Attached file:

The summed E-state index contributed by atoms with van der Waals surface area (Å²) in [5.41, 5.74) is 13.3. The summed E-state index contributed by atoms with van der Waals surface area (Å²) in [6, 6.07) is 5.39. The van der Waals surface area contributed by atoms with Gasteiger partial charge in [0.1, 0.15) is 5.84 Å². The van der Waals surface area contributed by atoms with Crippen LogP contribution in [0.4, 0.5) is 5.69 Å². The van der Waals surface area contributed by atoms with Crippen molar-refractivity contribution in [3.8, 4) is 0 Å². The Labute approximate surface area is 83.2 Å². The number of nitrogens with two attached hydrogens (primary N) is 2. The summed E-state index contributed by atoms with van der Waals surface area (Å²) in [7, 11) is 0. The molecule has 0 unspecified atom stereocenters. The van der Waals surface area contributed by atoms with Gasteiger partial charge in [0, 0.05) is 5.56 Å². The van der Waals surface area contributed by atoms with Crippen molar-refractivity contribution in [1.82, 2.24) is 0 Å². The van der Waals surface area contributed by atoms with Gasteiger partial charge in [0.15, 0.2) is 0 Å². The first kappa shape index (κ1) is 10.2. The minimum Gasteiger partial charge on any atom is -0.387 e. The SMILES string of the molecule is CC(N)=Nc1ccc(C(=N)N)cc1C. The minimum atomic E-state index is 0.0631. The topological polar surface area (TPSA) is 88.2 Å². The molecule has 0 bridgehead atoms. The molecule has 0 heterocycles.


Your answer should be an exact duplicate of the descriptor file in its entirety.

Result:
The summed E-state index contributed by atoms with van der Waals surface area (Å²) in [5.41, 5.74) is 13.3. The summed E-state index contributed by atoms with van der Waals surface area (Å²) in [6, 6.07) is 5.39. The van der Waals surface area contributed by atoms with Gasteiger partial charge in [0.1, 0.15) is 5.84 Å². The van der Waals surface area contributed by atoms with Crippen LogP contribution in [0.4, 0.5) is 5.69 Å². The van der Waals surface area contributed by atoms with Crippen molar-refractivity contribution in [3.8, 4) is 0 Å². The Labute approximate surface area is 83.2 Å². The number of nitrogens with two attached hydrogens (primary N) is 2. The summed E-state index contributed by atoms with van der Waals surface area (Å²) in [7, 11) is 0. The molecule has 0 unspecified atom stereocenters. The van der Waals surface area contributed by atoms with Gasteiger partial charge in [0, 0.05) is 5.56 Å². The van der Waals surface area contributed by atoms with Crippen molar-refractivity contribution in [1.82, 2.24) is 0 Å². The van der Waals surface area contributed by atoms with Gasteiger partial charge in [0.15, 0.2) is 0 Å². The first kappa shape index (κ1) is 10.2. The minimum Gasteiger partial charge on any atom is -0.387 e. The SMILES string of the molecule is CC(N)=Nc1ccc(C(=N)N)cc1C. The minimum atomic E-state index is 0.0631. The topological polar surface area (TPSA) is 88.2 Å². The molecule has 0 bridgehead atoms. The molecule has 0 heterocycles.